There are directors whose work is difficult to understand definitively, because their filmography is so varied and extraordinary that it would be worth writing a whole book about all the artistic techniques and directorial style. Today our blog is about such a director - Martin Scorsese. The importance of Scorsese's contribution to filmmaking cannot be overstated, as each film he directed was an incredibly immersive viewing experience. This blog is an attempt to declare our love for Scorsese's films, and to highlight the tricks and techniques that we have noticed.
Art by @nadi_bulochka
Childhood, film and religion
Scorsese was never obsessed with religion, but he grew up in a deeply religious family and planned to become a priest. You could say we're all lucky because we know that he ended up being a film director and has given us many great films.
However, the director has never forgotten his roots and has raised religious themes and context in his work. For example, in his debut feature "Who's That Knocking at My Door", Scorsese raises the age-old question of the struggle between higher ideals and lower desires. The protagonist is J.R. - is torn between his idealistic ideas about the role of women, namely "faithful", "pure" and "virtuous", and between his sexual fantasies, in which a woman is a harlot, ready for anything. all this creates an irresistible conflict in his mind between the holy and the pure against the dirty and the vicious. Exactly the same conflict is felt by the protagonist of one of the most scandalous film: "The Last Temptation of Christ".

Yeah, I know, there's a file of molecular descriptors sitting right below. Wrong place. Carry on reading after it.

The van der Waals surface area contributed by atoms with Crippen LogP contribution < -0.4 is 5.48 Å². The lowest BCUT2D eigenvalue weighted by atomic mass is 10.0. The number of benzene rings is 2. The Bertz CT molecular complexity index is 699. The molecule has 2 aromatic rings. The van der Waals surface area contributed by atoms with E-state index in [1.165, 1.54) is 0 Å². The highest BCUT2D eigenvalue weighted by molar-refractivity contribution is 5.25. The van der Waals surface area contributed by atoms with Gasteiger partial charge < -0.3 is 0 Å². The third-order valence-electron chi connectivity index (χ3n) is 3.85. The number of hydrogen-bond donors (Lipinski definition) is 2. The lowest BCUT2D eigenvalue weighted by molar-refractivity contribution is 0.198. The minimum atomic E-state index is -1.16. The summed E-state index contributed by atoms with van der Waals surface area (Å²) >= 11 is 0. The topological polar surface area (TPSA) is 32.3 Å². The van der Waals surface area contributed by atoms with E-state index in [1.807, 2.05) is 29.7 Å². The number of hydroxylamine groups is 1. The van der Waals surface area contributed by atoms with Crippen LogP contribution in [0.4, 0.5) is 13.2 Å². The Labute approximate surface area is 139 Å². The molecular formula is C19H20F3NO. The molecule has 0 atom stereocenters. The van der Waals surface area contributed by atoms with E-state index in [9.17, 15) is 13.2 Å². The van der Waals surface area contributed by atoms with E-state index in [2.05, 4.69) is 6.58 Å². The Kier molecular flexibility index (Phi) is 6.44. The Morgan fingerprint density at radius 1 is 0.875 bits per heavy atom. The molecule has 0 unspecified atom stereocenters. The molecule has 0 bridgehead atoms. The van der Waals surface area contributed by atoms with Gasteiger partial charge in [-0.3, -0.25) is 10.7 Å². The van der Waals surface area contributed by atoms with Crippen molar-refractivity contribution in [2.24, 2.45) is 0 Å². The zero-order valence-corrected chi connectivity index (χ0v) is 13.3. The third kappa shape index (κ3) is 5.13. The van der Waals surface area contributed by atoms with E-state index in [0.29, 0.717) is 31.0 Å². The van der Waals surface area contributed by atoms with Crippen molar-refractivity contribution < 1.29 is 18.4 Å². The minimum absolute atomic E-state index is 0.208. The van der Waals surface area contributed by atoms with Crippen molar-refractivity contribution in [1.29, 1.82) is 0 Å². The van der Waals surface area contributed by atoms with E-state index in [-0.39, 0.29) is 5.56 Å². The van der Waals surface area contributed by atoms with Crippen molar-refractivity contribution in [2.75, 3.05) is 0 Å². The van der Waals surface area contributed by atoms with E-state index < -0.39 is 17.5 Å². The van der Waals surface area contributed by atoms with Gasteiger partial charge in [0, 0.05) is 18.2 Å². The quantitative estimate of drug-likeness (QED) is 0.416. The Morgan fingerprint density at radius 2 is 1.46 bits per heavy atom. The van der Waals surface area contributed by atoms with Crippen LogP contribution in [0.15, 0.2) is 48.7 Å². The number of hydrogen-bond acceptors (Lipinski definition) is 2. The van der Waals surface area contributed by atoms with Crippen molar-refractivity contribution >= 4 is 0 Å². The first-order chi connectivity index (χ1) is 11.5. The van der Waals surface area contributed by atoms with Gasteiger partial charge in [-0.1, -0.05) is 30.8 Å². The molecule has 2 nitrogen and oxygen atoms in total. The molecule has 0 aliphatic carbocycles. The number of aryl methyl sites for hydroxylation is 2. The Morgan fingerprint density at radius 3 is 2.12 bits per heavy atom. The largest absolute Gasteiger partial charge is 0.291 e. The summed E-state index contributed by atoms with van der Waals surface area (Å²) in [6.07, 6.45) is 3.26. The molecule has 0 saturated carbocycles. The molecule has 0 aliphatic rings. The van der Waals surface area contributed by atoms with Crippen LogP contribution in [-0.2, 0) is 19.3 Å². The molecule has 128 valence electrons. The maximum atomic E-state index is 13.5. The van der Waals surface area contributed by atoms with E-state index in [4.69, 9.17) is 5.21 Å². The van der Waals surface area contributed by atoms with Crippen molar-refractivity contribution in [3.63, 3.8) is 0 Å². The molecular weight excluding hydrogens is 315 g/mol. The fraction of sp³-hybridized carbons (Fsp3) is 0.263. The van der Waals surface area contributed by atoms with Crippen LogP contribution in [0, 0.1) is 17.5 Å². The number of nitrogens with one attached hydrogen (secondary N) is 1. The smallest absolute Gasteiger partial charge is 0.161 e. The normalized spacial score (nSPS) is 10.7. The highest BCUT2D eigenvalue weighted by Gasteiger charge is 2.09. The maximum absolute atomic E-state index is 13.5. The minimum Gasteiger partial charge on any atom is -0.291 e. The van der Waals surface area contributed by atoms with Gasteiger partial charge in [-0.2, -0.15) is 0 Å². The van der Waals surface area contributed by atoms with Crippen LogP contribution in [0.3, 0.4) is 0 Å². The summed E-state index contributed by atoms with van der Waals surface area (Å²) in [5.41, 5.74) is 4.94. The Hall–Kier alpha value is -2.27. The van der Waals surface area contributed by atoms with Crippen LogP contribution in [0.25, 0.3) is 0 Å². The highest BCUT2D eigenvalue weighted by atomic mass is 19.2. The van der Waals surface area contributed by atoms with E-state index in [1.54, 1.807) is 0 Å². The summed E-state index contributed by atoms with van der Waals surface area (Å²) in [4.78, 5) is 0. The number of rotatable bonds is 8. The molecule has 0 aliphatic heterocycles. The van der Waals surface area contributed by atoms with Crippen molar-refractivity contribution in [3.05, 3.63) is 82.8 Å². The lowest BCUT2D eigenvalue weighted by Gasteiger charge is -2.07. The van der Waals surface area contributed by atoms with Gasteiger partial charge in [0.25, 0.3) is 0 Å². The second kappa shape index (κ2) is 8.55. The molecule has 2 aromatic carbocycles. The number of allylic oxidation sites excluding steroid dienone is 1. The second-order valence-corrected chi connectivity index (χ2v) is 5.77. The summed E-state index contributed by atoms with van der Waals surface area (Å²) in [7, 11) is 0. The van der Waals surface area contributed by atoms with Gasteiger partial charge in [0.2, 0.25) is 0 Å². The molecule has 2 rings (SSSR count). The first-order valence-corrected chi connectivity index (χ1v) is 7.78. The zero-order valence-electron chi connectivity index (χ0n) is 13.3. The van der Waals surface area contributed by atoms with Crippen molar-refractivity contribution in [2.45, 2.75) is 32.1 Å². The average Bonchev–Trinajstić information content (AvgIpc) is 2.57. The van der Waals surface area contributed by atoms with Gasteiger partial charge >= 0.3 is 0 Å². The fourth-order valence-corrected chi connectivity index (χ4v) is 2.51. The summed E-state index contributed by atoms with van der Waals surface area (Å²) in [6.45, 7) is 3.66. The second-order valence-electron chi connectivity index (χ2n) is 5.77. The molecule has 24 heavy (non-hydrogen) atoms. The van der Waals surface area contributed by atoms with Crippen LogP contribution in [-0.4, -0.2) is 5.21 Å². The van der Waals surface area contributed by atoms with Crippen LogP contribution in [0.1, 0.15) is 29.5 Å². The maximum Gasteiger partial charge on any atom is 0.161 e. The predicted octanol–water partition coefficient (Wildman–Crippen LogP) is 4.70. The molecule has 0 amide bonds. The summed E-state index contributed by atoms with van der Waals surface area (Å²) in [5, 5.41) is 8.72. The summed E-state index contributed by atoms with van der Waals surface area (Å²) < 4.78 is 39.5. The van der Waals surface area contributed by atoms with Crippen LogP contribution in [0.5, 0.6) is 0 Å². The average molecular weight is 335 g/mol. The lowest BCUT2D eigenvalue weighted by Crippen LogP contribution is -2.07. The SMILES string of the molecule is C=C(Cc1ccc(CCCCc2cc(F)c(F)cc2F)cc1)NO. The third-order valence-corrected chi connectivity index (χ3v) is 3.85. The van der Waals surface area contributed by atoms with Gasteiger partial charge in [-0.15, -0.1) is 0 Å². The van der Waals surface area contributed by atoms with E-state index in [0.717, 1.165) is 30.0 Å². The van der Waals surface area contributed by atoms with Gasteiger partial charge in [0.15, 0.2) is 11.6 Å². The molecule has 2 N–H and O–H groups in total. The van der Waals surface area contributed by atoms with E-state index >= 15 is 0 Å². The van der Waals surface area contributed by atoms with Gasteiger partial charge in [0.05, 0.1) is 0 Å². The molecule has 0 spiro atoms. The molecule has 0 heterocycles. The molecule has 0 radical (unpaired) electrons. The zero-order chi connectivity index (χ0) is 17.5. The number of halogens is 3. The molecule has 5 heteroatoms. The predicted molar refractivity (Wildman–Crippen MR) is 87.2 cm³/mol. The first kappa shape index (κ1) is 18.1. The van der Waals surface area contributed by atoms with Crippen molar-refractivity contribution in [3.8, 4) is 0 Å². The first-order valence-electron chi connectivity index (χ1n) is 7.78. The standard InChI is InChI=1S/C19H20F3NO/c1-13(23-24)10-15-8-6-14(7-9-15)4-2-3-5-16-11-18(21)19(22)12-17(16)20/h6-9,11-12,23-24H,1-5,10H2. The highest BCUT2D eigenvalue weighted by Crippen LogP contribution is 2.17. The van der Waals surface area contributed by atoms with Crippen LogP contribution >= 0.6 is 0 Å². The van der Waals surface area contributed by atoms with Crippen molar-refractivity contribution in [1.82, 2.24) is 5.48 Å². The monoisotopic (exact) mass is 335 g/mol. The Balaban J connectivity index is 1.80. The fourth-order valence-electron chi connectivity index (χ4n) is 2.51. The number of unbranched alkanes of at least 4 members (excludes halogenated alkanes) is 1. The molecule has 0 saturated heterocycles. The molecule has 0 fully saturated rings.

But it is not only a moral and psychological conflict - in Scorsese's films it is also clearly expressed by the appropriate symbolism and montage. For example, Christian symbols do not only appear in the composition of the frame, but the director's camera literally captures them.
Having probably watched Scorsese's most popular films, you'll notice that location plays a very important role in the narrative. This is not just because the action takes place in a particular place, but because Matrin Scorsese pays a lot of attention to the city, the world in which his film takes place. And it's always a violent environment that acts as a starting point for the development of his characters. Scorsese was born and brought up in New York, so it's no surprise that it's the city where the action takes place. The director was immersed in small-town life since childhood, and watched his neighbours grow up to become gangsters. That's why New York City in Scorsese's films can't be called romanticised - on the contrary, it's presented as a scary cloaca. And Scorsese's methods of depicting the city are not monotonous. If in his debut film "Who's That Knocking at My Door" he uses a method of surveillance, live camera to create an eerie sense of co-presence, discomfort and surveillance, in "Taxi Driver", which is shot in colour, we are presented with a night New York, full of neon contrasts, which only emphasise the depravity of the city.
Often the protagonists of his films are murderers, criminals and psychopaths who were born and raised in the harsh laws of the stone jungle, where violence is the norm.
Close-up: a look
Close-ups of human eyes appear in Scorsese's films in two ways: firstly, a tracking camera that stares into the eyes of the characters while they are unaware of it. That is, it's a purely narrative technique to show something on the screen. Secondly, Scorsese destroys the fourth wall between the film and the audience with his gaze.